Submitted to: Euphytica
Publication Type: Peer Reviewed Journal
Publication Acceptance Date: 11/14/2002
Publication Date: 5/1/2003
Citation: SAHA, S., KARACA, M., JENKINS, J.N., ZIPF, A., REDDY, U., PEPPER, A. Simple sequence repeats as useful resources to study transcribed genes of cotton. Euphytica. 2003. v.130.p.355-364. Interpretive Summary: Identification of differentially expressed genes at the molecular level is important to understand any biological process. Microsatellites, also known as SSR, are one of the most variable types of tandem repetitive DNA found in plants and animals. SSRs are considered as marker of choice for genome mapping in many crop species. The characteristics that make SSR attractive for DNA analysis includes its simple PCR based method, abundance, presence throughout the genome and highly polymorphic nature. The conventional idea is that SSRs are normally located in non-functional genomic regions. Here we describe a simple PCR based procedure for detecting differences in functional genes ( cDNAs) between cotton samples using SSR specific primers. We observed that 52% of the SSR primer pairs amplified cotton cDNA templates. DNA sequencing of the functional genes (ESTs) further revealed the presence of the repeat motif like genomic DNAs on the ESTs. There has been no report on the use of SSR- specific primers in the differential screening of functional plant genes, although the genomic databases indicated the presence of an SSR motif in many functional plant genes. The merit of this method strongly supported by many recent published information about the presence of repeat motifs on the DNA sequences of ESTs.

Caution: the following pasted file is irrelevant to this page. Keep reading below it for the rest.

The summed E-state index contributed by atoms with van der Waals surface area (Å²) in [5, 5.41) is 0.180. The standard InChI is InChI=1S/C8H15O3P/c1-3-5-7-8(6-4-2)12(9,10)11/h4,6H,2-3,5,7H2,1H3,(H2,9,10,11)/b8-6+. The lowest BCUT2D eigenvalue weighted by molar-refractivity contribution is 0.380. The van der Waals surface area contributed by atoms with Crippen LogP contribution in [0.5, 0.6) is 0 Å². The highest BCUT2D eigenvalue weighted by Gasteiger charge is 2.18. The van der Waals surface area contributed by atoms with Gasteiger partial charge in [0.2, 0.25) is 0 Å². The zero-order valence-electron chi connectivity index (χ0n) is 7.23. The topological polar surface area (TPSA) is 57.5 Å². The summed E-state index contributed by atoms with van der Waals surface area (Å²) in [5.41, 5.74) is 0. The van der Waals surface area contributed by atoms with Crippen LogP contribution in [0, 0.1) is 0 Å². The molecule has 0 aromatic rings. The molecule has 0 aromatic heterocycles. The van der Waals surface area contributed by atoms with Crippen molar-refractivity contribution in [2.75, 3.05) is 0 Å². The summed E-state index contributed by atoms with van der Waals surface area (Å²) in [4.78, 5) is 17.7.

Technical Abstract: The analysis of differential gene expression in cotton has been hindered by the paucity of suitable methods. Here we describe novel detection of cDNAs by automated capillary electrophoresis (CE) using fluorescent labeled sequence repeat(SSR) specific primers. Fluorescent signals enabled detection of polymorphis bands differing by only one or two base pairs between the cDNA samples. We observed that 52% of the SSR primer pairs amplified cotton cDNA templates,contrasting with the conventional idea that SSRs are located in non-functional genomic regions. The presence of SSR on cDNAs were confirmed based on DNA sequencing of the ESTs revealing the presence of the repeat motif on ESTs. There has been no report on the use of SSR-specific primers in the differential screening of functional plant genes, although the genomic databases indicated the presence of an SSR motif in many functional plant genes. SSRs are commonly used as marker of choice in genome mapping in many crop species because they are PCR based markers, highly polymoprhic, abundant and widely distributed throughout the genome. This method demonstrated SSR can be used to integrate functional and structural genome mapping information. Identification of SSR motif in open reading frames of cDNAs further demonstrated effective use of SSR-specific primers for screening cDNAs in cotton. Sequence information also revealed some ESTs did not have the repeat motif, however, contained the flanking primer sequence. This could indicate the repeat motif was located in the intron region of the ESTs.